Deep Plane Facelifting
What is a deep plane facelift?
The “deep plane” refers to the level in the face that is deep to the SMAS layer (the Superficial Musculo-Aponeurotic System) which is effectively the soft tissue skeleton of the face. The SMAS layer includes the muscles that allow us to move our face, and is the layer that is the ultimate cause of most facial ageing. It is the SMAS that descends and sags over time, dragging with it the overlying skin, resulting in facial sagging and the development of jowls and the turkey neck. A deep plane facelift refers to a facelifting approach that is performed deep to the SMAS layer.
There are many different approaches to SMAS facelifting, some of which involve tightening the SMAS from on top (once the SMAS layer is visible after the skin is lifted up). However, the possible drawback with these approaches is that some of the adherent and stuck down ligaments deep to the SMAS limit the amount of movement the SMAS can be mobilised and lifted through this approach.
How a deep plane facelift is performed
The deep plane approach (and there are many ways of approaching or entering the deep plane) involves surgery that under the SMAS layer. This allows the adherent, tethering ligaments in the face to be detached creating a more mobile SMAS which can then be elevated with less tension, more accurately and to a higher level in the face – i.e. it provides a better lift.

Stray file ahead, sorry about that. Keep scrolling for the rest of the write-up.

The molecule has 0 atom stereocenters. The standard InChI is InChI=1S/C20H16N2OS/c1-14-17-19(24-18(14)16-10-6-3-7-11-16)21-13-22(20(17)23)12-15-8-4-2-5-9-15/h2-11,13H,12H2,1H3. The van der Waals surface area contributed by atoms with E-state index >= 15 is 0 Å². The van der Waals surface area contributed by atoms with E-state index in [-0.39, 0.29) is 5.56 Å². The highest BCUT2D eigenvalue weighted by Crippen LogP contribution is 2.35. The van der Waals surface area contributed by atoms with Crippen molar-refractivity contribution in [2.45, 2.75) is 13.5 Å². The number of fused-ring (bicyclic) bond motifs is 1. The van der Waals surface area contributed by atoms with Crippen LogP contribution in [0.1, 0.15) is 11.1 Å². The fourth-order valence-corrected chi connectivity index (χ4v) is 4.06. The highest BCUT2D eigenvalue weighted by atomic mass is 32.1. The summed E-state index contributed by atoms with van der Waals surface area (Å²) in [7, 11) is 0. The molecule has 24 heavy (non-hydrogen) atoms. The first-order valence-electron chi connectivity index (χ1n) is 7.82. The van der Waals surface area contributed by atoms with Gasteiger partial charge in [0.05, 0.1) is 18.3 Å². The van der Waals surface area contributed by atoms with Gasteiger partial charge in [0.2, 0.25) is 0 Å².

Deep plane facelifting is not undertaken by all surgeons – it is time-demanding and exposes complex and intricate structures such as branches of the facial nerve, the buccal fat pad and facial blood vessels. However once a surgeon is comfortable and familiar in this area, these structures cannot only be seen, but dissected around and preserved safely. In addition other manoeuvres can be added to the procedure when deep to the SMAS, such as buccal fat reduction, which, in some people, can help to sculpt the shape of the face.
Once the deep plane has been elevated and released to allow the SMAS to become more mobile, the SMAS can then be lifted and elevated with a series of internal stitches. The sagging skin, which, as discussed before, is effectively a passenger on the SMAS is then also elevated. Once the skin has been lifted into a higher position, it can be very gently and conservatively trimmed, then stitched into place without any undue tension. This minimises the risk of poor scarring and issues with earlobe deformities.
What is the best facelift technique?
The deep plane approach is my preferred approach to facelifting, as, in my opinion, it provides the most reliable option for a natural appearing, long-lasting facelift. However, there are times when it may not be appropriate, such as in revision or secondary facelifting cases and in people with very thin and poor-quality tissues.
Ultimately the best approach for you needs to be decided after a thorough assessment and a discussion about your goals, and the findings on examination.
This video shows the steps taken in a deep plane facelift with the use of a haemostatic net. YouTube have age-restricted it due to the surgical content, so you when you click on it, you will need to log in to your YouTube account (or create one if you do not have one)